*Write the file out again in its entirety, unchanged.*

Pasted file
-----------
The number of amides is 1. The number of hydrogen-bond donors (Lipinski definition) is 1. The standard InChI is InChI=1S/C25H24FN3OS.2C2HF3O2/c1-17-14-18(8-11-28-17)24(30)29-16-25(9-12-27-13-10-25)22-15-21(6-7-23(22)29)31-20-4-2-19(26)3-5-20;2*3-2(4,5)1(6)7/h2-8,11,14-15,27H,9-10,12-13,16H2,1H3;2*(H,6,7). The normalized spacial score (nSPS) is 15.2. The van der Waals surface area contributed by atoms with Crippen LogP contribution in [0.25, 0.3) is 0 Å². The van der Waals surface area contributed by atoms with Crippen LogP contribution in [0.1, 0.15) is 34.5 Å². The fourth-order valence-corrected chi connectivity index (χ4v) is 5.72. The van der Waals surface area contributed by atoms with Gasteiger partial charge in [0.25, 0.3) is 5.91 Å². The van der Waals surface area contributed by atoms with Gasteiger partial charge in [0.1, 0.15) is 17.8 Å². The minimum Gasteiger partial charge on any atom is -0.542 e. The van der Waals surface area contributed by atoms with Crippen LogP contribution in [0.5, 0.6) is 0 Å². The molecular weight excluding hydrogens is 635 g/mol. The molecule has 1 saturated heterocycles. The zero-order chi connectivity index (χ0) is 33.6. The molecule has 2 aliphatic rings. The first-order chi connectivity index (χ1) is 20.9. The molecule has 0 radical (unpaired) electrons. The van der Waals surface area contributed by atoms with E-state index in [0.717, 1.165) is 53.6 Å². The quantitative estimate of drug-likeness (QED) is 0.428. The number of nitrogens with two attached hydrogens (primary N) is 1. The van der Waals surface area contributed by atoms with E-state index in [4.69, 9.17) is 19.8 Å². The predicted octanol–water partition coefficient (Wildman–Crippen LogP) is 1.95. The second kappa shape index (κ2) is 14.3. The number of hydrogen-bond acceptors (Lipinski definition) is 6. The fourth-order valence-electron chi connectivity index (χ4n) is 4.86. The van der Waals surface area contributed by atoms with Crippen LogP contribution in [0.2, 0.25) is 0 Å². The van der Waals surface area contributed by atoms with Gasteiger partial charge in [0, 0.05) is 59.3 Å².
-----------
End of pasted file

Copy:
The number of amides is 1. The number of hydrogen-bond donors (Lipinski definition) is 1. The standard InChI is InChI=1S/C25H24FN3OS.2C2HF3O2/c1-17-14-18(8-11-28-17)24(30)29-16-25(9-12-27-13-10-25)22-15-21(6-7-23(22)29)31-20-4-2-19(26)3-5-20;2*3-2(4,5)1(6)7/h2-8,11,14-15,27H,9-10,12-13,16H2,1H3;2*(H,6,7). The normalized spacial score (nSPS) is 15.2. The van der Waals surface area contributed by atoms with Crippen LogP contribution in [0.25, 0.3) is 0 Å². The van der Waals surface area contributed by atoms with Crippen LogP contribution in [0.1, 0.15) is 34.5 Å². The fourth-order valence-corrected chi connectivity index (χ4v) is 5.72. The van der Waals surface area contributed by atoms with Gasteiger partial charge in [0.25, 0.3) is 5.91 Å². The van der Waals surface area contributed by atoms with Gasteiger partial charge in [0.1, 0.15) is 17.8 Å². The minimum Gasteiger partial charge on any atom is -0.542 e. The van der Waals surface area contributed by atoms with Crippen LogP contribution in [0.5, 0.6) is 0 Å². The molecular weight excluding hydrogens is 635 g/mol. The molecule has 1 saturated heterocycles. The zero-order chi connectivity index (χ0) is 33.6. The molecule has 2 aliphatic rings. The first-order chi connectivity index (χ1) is 20.9. The molecule has 0 radical (unpaired) electrons. The van der Waals surface area contributed by atoms with E-state index in [0.717, 1.165) is 53.6 Å². The quantitative estimate of drug-likeness (QED) is 0.428. The number of nitrogens with two attached hydrogens (primary N) is 1. The van der Waals surface area contributed by atoms with E-state index in [4.69, 9.17) is 19.8 Å². The predicted octanol–water partition coefficient (Wildman–Crippen LogP) is 1.95. The second kappa shape index (κ2) is 14.3. The number of hydrogen-bond acceptors (Lipinski definition) is 6. The fourth-order valence-electron chi connectivity index (χ4n) is 4.86. The van der Waals surface area contributed by atoms with Crippen LogP contribution in [0.2, 0.25) is 0 Å². The van der Waals surface area contributed by atoms with Gasteiger partial charge in [0, 0.05) is 59.3 Å².